Everyone knows that the concept of The Big Lie was invented by the Nazis in the 1930s, and its basic theory is that if you repeat a lie often enough, from as many different directions as possible, then people will blindly believe it without question. At about the same time various neuropsychologists discovered a phenomenon called "extinction of the signal", which means that the same sensory input, repeated often enough, eventually fades into the background and becomes ignored. The Nazis chose to believe the first theory and ignore the second.
Another theory they chose to ignore is that nothing teaches quite as well as personal experience. As Will Rogers once put it, "There are three kinds of people: those who can learn from reading or hearing about something, those that can learn from seeing something done, and the rest of us -- who have to learn by pissing on the electric fence for ourselves." What he didn't need to mention is that if you ever do piss on an electric fence, you'll remember the lesson no matter what the media, your politicians, or your neighbors tell you. The single worst enemy of propaganda is the unavoidable truth.
Totalitarian countries like Nazi Germany, the USSR, and North Korea have used the Big Lie to a fare-thee-well, but their people eventually pissed on the electric fence of reality and stopped believing. The official propaganda faded into the background, and people concentrated on their own survival regardless of what their governments preached. In every case, those governments neglected to learn from being shown; they only increased the propaganda in hopes that it would somehow keep working when piled higher and deeper.
Private advertising companies have a better record of success, simply because their goals are more modest: to promote sales of goods and services rather than whole factions and policies. To that end, it's often enough just to make the public generally aware that the product exists, along with a simple statement of "it's good", and broadcasting the ad as far and wide and fast as possible. Of course, to avoid rapid onset of boredom/extinction of the signal, the simple positive message must be altered slightly -- "tasty", "long-lasting", "improved", etc. -- and rebroadcast often, usually accompanied by visual images of smiling children or handsome adults. Unless the product being sold fails noticeably in public, the propaganda campaign can succeed for a long while. Firestone Tires lasted longer than the Nazi empire.
The flip side of The Big Lie is that its perpetrators have to somehow keep their victims from getting any other information. This requires total censorship, which is ultimately impossible. You can censor the newspapers, the broadcast news, the mail, large entertainment companies and even -- today -- the Internet, but contradictory news always leaks through. If nothing else, there's always word of mouth. "Rumors" can spread with amazing speed through households, neighborhoods, cities, and even prisons -- and once a "rumor" is proven true, there's no stopping it.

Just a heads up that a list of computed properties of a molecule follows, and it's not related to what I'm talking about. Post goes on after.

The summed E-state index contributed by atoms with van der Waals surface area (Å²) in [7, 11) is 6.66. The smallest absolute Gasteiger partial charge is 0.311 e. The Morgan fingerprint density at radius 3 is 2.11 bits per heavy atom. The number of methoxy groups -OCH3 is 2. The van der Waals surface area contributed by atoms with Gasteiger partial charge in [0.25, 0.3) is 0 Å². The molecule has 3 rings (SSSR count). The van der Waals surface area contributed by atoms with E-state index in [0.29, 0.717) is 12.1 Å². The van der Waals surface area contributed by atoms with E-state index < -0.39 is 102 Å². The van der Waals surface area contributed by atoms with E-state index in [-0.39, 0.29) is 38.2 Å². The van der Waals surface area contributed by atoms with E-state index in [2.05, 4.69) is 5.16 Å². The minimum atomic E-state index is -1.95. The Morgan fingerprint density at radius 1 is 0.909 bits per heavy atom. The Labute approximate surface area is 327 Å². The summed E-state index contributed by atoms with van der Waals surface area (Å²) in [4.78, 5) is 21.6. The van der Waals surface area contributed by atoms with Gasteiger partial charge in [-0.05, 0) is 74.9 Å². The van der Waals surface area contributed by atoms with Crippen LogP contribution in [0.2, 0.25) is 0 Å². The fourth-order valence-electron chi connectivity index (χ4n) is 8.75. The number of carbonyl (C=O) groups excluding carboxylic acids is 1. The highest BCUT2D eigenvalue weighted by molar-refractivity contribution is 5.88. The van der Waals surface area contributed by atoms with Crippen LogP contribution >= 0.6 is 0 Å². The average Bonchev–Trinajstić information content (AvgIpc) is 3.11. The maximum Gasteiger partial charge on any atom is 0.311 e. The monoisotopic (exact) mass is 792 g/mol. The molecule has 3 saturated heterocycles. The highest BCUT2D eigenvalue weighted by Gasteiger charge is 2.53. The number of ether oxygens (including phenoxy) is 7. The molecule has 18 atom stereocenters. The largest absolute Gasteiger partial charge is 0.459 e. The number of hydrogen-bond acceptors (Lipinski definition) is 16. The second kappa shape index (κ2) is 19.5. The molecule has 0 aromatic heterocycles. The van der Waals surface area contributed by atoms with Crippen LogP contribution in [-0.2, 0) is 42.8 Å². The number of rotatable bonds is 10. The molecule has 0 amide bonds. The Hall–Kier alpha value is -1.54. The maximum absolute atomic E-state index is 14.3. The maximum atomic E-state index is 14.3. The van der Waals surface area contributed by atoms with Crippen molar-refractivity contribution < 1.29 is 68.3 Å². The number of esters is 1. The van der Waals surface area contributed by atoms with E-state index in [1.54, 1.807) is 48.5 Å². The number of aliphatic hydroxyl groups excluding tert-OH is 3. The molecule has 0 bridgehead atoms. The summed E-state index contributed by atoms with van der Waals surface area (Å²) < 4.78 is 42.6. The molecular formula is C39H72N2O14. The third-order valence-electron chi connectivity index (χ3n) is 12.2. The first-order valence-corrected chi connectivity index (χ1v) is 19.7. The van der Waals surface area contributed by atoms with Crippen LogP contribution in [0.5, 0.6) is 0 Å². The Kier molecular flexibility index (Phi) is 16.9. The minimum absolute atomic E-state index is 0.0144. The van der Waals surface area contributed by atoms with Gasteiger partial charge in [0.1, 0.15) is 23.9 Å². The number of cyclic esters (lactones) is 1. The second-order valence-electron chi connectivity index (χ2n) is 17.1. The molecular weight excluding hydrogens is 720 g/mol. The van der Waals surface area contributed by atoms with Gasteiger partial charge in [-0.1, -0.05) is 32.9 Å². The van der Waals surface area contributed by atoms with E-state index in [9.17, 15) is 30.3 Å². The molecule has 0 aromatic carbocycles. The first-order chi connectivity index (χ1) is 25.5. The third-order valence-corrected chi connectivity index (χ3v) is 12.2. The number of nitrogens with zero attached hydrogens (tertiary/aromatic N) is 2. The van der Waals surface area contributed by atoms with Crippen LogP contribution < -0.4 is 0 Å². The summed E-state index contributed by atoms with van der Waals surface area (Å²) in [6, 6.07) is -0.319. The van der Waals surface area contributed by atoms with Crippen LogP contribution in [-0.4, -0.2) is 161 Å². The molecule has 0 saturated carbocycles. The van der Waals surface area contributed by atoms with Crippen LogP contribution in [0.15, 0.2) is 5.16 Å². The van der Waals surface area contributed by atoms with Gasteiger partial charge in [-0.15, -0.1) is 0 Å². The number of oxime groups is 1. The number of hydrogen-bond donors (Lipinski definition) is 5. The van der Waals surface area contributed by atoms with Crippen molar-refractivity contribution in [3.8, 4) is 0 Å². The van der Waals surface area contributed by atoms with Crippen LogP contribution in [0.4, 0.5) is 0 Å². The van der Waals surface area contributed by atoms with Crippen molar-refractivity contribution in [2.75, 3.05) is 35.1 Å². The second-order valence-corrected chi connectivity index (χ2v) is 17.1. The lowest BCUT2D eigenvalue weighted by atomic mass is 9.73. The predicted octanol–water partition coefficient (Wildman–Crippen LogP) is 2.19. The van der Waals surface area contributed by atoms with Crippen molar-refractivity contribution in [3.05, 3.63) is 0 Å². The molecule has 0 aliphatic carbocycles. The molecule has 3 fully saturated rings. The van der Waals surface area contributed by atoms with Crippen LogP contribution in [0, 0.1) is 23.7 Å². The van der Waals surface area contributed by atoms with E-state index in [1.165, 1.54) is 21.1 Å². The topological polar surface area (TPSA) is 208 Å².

This is why, to remain effective, propaganda has to be minimal. It should stick to the truth as much as possible, repeat itself as little as possible, and not censor opposing arguments but be content with ignoring, belittling, or counter-arguing them.
Fortunately, professional propagandists -- whether government agents or advertising companies -- can never resist trying to do more, and more, until they saturate the listening market and become unbelieved background noise. The Big Lie is ultimately self-destructive, yet political factions -- the more fanatical, the more willing -- insist on playing with it.
Perhaps this is because the chief appeal of fanaticism is the promise of superiority over the "other", which includes superior intelligence; the fanatic assumes that his/her targeted victim is too stupid to see through the propaganda under any circumstances. This is particularly true when your faction includes the operators of the educational system. After all, it should be "obvious" that someone with a Ph.D. in Oppression Studies from Harvard is mentally superior to some knuckle-dragging mechanic who studied Engineering in some farming-county community college, right? This attitude makes it easy to seduce academics into fanaticism.
It also contributes mightily to class resentment and class warfare, since a less-than-elite education does not aromatically equal stupidity-- and remember that electric fence of experience. Some laborer's kid who joined the military, served a term in Iraq, used his/her GI Bill to fund his/her way through police academy, and rises to the rank of sergeant is likely to have had experiences that counter the claims of the popular media. This could explain the Democrats' total astonishment that the working class -- of whatever color -- voted for Trump in the last election. The very arrogance that feeds fanaticism blinds the fanatics to the competence of their victims.
The best propaganda engine in the world can't guarantee power. Lincoln understood this thoroughly when he made his famous statement: "You can fool some of the people all of the time, and all of the people some of the time, but you can't fool all of the people all the time."
--Leslie <;)))>< Fish